Such disruption is likely to take time however.
“As often with blockchain verticals, insurers and blockchain companies will have to overcome significant regulatory and legal hurdles as well as technological ones in a space that has not yet fully embraced the cloud, for example.”
Add to that a sprawling regulatory framework and you’ve got a slow, if not painful, transition in store for the industry.
“The insurance sector is a highly regulated space protecting consumers from abuse and insurers from bankruptcy. Thus, legal frameworks will need to evolve significantly to allow blockchain technology to succeed in the sector. Also, due to the sensitive nature of insurance data, insurers will have to use private permissioned platforms only, which are still under development.”
Nevertheless, expect blockchain tech to ultimately revolutionise the industry, affecting such diverse use cases as claims management, P2P insurance and subrogation.
Some insurers have already started. In 2017, global business insurance company AGCS (Allianz Global Corporate and Specialty) trialled blockchain as part of its Captive insurance programme, to enable cash transfers between countries.
- Drug tracking
There are myriad possible deployments for blockchain technology in medicine, from securely managing patient records to eliminating fraud in clinical trials to better genome research. But with 250,000 children in developing countries dying each year from fake or substandard drugs, there is certainly a strong use case for better tracking of drug provenance.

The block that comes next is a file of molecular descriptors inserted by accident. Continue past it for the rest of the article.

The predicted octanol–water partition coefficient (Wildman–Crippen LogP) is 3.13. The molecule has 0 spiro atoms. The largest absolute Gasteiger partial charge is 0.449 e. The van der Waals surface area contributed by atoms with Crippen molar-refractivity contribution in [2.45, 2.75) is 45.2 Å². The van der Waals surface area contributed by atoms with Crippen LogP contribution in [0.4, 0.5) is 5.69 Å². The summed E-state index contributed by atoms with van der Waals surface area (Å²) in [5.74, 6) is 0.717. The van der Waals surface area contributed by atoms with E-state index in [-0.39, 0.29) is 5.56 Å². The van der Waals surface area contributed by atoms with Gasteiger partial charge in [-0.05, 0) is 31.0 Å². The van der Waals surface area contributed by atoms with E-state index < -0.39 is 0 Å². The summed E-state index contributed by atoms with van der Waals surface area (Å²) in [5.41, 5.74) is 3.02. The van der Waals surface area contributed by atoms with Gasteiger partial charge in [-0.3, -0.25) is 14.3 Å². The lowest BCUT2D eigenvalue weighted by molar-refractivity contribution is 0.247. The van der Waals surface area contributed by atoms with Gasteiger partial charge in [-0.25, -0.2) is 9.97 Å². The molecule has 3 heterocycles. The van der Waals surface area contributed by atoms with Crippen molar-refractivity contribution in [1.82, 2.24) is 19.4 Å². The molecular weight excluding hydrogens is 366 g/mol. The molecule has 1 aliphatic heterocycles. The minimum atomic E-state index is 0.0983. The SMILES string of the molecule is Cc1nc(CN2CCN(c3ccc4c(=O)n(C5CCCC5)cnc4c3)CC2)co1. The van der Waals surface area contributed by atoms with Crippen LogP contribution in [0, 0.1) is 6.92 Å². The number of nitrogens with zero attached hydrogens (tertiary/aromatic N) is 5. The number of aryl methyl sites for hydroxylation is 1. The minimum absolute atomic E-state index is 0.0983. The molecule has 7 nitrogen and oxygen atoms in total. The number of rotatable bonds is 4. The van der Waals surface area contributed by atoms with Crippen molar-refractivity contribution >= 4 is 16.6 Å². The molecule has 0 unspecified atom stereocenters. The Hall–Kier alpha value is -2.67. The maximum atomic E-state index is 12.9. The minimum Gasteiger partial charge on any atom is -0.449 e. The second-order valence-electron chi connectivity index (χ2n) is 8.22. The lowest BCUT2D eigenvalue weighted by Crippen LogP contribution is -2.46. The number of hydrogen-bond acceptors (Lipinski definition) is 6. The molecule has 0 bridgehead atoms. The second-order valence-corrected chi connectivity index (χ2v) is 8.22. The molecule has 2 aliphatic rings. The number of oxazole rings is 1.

“Juniper Research believes that blockchain’s ability to track medical drugs and equipment is its strongest and most cost-effective use case in healthcare. Indeed, blockchain technology would have the most impact reducing the tremendous socio-economic burdens put on developing and developed countries.”
- Digital ID
While the identity market is currently dominated by service provider giants like Google and Facebook, there’s increasing focus on blockchain’s role in creating a more secure, user-centric identity management framework.
“Data ownership still largely belongs to the apps and services to which users grant consent to,” says Juniper.
“These apps are increasingly subject to data breaches and identity theft endangering users’ private information. By giving back control to the end user, blockchain could solve some of these issues. Indeed, instead of giving consent to many apps and service providers, users could have an encrypted digital hub where their digital identity would be stored. This way, users could have control over who accesses their hub and revoke access when needed.”
There are varying scenarios under which such a system could work, but Juniper is pointing to recent projects involving self-sovereign identity principles, in which the individual owns and controls their identity without interference from outside ‘authorities’, as a likely way forward.
The paper comes from broader research from Juniper, Blockchain: Key Vertical Opportunities, Trends & Challenges 2019-2030, which predicts that the value of B2B cross-border payments stored on the blockchain will exceed US$4.4 trillion by 2024 – from the mere US$171 billion in 2019.
“The implementation of blockchain is part of a wider strategy for financial institutions to digitally transform operations. Blockchain will enable stakeholders to reduce operational costs in a competitive market that is becoming increasingly commoditised, says research author, Dr Morgane Kimmich.